6. Metering revisited - innovative concepts for electrical monitoring and reporting systems

    International Nuclear Information System (INIS)

    Stebbins, W.L.

    1993-01-01

    For the first three-quarters of this century, the monitoring of electrical power and energy has been dominated by conventional electromechanical voltmeters, ammeters, and watthour meters. Only in the last decade have solid state microprocessor-based distal devices become available for application in the commercial and industrial marketplace. These new devices perform the tasks of up to 24 conventional indicating meters for about the price of three. Communication via a RS-485 data link to a PC allows monitoring of up to 70 values including times and dates, min/max history, temperature indications, and energy management alarms. Complex waveform analysis can also be carried out for harmonic problems typically associated with adjustable speed drives that have been installed on fans and pumps for energy management savings. Since metering systems are absolutely essential to a successful Energy Management Process, consideration should be given to applying the latest in metering technology. It should be noted that meters by themselves do not save money, they only cost money to install and maintain. Proper monitoring, recording, and analysis lead to corrective actions which produce the desired result of reducing energy per unit of production or per service performed. Experience has shown that a 1 to 2% reduction can be achieved after meters are installed just by letting the users know that they are being monitored. Up to a 5% reduction can occur when the users then become proactive toward better managing of their energy. Ultimately up to 10% reduction can be achieved when metering is tied directly to the process through a PLC or DCS, in a closed loop automated process control arrangement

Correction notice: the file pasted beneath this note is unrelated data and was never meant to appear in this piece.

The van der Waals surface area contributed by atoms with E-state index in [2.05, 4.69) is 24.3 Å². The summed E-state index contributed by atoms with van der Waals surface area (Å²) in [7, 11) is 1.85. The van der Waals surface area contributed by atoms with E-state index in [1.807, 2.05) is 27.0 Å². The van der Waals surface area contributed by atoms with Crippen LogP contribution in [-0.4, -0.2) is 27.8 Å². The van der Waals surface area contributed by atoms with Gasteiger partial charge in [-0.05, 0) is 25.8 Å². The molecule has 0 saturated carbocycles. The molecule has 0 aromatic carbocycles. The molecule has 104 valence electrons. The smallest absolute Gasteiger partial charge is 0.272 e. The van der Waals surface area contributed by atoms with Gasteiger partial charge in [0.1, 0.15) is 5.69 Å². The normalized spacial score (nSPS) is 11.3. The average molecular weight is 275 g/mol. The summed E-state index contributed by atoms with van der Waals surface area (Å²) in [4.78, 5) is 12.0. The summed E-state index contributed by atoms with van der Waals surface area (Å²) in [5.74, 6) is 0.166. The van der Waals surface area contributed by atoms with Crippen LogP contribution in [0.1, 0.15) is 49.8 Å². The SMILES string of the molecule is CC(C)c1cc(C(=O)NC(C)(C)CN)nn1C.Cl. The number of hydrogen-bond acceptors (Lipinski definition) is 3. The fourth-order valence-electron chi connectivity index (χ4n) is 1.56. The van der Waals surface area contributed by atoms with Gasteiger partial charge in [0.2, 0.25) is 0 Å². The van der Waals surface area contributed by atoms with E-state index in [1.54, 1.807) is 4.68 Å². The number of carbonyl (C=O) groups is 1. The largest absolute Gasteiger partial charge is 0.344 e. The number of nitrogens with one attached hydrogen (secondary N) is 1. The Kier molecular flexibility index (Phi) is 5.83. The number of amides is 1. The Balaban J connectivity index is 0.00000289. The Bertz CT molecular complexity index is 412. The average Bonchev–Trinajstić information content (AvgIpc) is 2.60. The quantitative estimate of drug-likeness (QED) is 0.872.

7. Sample size in usability studies

    NARCIS (Netherlands)

    Schmettow, Martin

    2012-01-01

    Usability studies are important for developing usable, enjoyable products, identifying design flaws (usability problems) likely to compromise the user experience. Usability testing is recommended for improving interactive design, but discovery of usability problems depends on the number of users

  8. A Clinical Decision Support System for Chronic Pain Management in Primary Care: Usability testing and its relevance.

    Science.gov (United States)

    Nair, Kalpana Maria; Malaeekeh, Raheleh; Schabort, Inge; Taenzer, Paul; Radhakrishnan, Arun; Guenter, Dale

    2015-08-13

    Clinical decision support systems (CDSSs) that are integrated into electronic medical records may be useful for encouraging practice change compliant with clinical practice guidelines. To engage end users to inform early phase CDSS development through a process of usability testing. A sequential exploratory mixed method approach was used. Interprofessional clinician participants (seven in iteration 1 and six in iteration 2) were asked to 'think aloud' while performing various tasks on the CDSS and then complete the System Usability Scale (SUS). Changes were made to the CDSS after each iteration.Results Barriers and facilitators were identified: systemic; user interface (most numerous barriers); content (most numerous facilitators) and technical. The mean SUS score was 81.1 (SD = 12.02) in iteration 1 and 70.40 (SD = 6.78) in iteration 2 (p > 0.05). Qualitative data from usability testing were valuable in the CDSS development process. SUS scores were of limited value at this development stage.

  9. A Benchmark Usability Study of the Tactical Decision Making Under Stress Decision Support System

    National Research Council Canada - National Science Library

    Schmorrow, Dylan

    1998-01-01

    This study evaluates the usability of a U.S. Navy Decision Support System (DSS). The DSS was developed to enhance the performance of tactical decision makers within a Navy Combat Information Center...

  10. Investigation and Comparison of Separate Meter-In Separate Meter-Out Control Strategies

    DEFF Research Database (Denmark)

    Pedersen, Henrik C.; Andersen, Torben Ole; Skoubo, Tobias

    2014-01-01